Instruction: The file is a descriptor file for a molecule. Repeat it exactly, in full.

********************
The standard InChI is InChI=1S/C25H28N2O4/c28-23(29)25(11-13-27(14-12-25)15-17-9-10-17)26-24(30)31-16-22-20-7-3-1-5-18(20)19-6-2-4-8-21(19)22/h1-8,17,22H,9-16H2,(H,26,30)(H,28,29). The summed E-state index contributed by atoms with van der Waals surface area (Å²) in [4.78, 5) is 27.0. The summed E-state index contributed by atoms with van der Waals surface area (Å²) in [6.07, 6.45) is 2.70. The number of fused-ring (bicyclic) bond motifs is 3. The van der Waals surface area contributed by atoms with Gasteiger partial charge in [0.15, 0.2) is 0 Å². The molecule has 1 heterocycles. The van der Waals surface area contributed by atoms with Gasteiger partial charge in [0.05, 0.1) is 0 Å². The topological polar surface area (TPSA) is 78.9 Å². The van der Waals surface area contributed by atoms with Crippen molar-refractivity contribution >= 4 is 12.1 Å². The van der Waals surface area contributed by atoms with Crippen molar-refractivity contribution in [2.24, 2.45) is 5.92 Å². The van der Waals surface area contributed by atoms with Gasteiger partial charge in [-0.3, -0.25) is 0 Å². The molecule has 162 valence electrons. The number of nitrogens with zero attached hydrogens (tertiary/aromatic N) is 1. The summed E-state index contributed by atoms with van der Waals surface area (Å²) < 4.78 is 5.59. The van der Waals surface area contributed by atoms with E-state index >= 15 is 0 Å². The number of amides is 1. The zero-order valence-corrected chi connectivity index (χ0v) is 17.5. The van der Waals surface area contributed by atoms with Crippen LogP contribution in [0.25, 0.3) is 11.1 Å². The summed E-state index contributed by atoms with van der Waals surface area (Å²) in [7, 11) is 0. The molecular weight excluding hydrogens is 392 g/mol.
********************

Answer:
The standard InChI is InChI=1S/C25H28N2O4/c28-23(29)25(11-13-27(14-12-25)15-17-9-10-17)26-24(30)31-16-22-20-7-3-1-5-18(20)19-6-2-4-8-21(19)22/h1-8,17,22H,9-16H2,(H,26,30)(H,28,29). The summed E-state index contributed by atoms with van der Waals surface area (Å²) in [4.78, 5) is 27.0. The summed E-state index contributed by atoms with van der Waals surface area (Å²) in [6.07, 6.45) is 2.70. The number of fused-ring (bicyclic) bond motifs is 3. The van der Waals surface area contributed by atoms with Gasteiger partial charge in [0.15, 0.2) is 0 Å². The molecule has 1 heterocycles. The van der Waals surface area contributed by atoms with Gasteiger partial charge in [0.05, 0.1) is 0 Å². The topological polar surface area (TPSA) is 78.9 Å². The van der Waals surface area contributed by atoms with Crippen molar-refractivity contribution >= 4 is 12.1 Å². The van der Waals surface area contributed by atoms with Crippen molar-refractivity contribution in [2.24, 2.45) is 5.92 Å². The van der Waals surface area contributed by atoms with Gasteiger partial charge in [-0.3, -0.25) is 0 Å². The molecule has 162 valence electrons. The number of nitrogens with zero attached hydrogens (tertiary/aromatic N) is 1. The summed E-state index contributed by atoms with van der Waals surface area (Å²) < 4.78 is 5.59. The van der Waals surface area contributed by atoms with E-state index >= 15 is 0 Å². The number of amides is 1. The zero-order valence-corrected chi connectivity index (χ0v) is 17.5. The van der Waals surface area contributed by atoms with Crippen LogP contribution in [0.25, 0.3) is 11.1 Å². The summed E-state index contributed by atoms with van der Waals surface area (Å²) in [7, 11) is 0. The molecular weight excluding hydrogens is 392 g/mol.